Web scraping involves copying large amounts of data from a website or application using automated tools, often for commercial advantages that are to the detriment of the organization that owns the web application. Typically, the motivation of the attacker is to undercut competition, steal leads, hijack marketing campaigns, and appropriate data via the web application. Examples include theft of intellectual property from digital publishers, scraping products and pricing information from e-commerce sites, and stealing listings on real estate, auto dealers, and travel sites.
There are a variety of automated tools, products, and services available for web scraping that can extract data and metadata from the web applications as well as from web-based APIs. Advanced tools can even automatically navigate to pages behind forms by automatically filling them in.
Their navigation and extraction features makes scrapers very similar to search engines that also intend to index the whole site. Unlike search engines that drive prospects to businesses, scrapers intend to take away business from the sites they are scraping. This makes it important for a security solutions to be able to distinguish between genuine search engines and web scrapers, even when some scrapers fake their identity as search engines.
To prevent your web applications from being scraped, configure the web scraping policy on the Barracuda Web Application Firewall.
Configuring Web Scraping Policy
The web scraping policy provides the following settings:
Create a list of search engine bots that you want to allow access to your web application by providing the User Agent and Host value pair. For example: User Agent: googlebot and Host: *.google.com.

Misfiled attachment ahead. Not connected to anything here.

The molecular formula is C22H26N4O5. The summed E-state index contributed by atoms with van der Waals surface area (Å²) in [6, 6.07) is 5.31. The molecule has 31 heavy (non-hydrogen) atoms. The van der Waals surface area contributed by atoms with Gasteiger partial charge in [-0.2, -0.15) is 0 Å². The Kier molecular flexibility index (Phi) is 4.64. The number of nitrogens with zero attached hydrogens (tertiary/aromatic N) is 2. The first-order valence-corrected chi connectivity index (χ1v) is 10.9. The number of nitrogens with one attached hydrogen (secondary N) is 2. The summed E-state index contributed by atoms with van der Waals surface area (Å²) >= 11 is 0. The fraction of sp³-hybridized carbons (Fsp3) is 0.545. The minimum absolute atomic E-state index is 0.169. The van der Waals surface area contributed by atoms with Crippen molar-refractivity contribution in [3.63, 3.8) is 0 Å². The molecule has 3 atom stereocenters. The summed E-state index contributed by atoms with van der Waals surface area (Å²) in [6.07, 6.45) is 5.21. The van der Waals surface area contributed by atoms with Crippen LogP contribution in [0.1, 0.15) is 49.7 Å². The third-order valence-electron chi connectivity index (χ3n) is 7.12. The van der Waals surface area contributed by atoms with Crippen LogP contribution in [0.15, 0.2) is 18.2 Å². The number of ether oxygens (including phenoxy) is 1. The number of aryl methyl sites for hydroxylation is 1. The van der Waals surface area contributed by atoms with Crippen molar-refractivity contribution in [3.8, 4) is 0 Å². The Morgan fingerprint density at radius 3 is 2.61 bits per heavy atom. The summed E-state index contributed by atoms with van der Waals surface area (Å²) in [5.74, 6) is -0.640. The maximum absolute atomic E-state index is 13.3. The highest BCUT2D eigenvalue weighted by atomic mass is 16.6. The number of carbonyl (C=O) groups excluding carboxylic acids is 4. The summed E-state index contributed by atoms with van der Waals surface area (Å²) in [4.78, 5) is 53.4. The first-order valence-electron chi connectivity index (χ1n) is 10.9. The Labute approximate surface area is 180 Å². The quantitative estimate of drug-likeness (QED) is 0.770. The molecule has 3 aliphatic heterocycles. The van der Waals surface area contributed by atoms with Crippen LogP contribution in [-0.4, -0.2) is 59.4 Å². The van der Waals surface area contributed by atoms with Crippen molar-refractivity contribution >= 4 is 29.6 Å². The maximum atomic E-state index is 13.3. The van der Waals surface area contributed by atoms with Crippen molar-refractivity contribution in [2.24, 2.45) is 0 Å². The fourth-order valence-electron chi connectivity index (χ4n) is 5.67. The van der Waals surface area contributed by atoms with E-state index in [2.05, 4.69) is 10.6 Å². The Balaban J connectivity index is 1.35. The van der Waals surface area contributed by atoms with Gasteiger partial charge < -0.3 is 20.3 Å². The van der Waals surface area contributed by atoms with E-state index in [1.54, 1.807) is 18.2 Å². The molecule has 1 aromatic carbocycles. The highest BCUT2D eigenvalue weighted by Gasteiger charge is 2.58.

When a client identifies itself as a search engine via the User Agent field, the system performs a reverse DNS lookup (rDNS) on the source IP address, which yields the true domain associated with the IP address. If this domain does not match the Host value configured above, then the client is classified as a fake bot and web scraping policies are applied on the request. If the configured Host value matches the rDNS domain value, then the request is exempted from further web scraping validation.
To trap the web scraping tools, configure the following:
Insert Hidden Links in Response
When enabled, the Barracuda Web Application Firewall embeds a hidden link in the response. The embedded link does not get displayed on the browser, so a human browsing the web pages through a common browser should never see and click the hidden link. Therefore, any request that attempts to access the hidden link is identified as an automated bot or scraper.
Insert Disallowed URLs in Robots.txt
Typically, every website includes a “/robots.txt” file that provides access instructions such as the user agents that are allowed to access the site, and the web pages that are allowed/disallowed to be accessed by bots.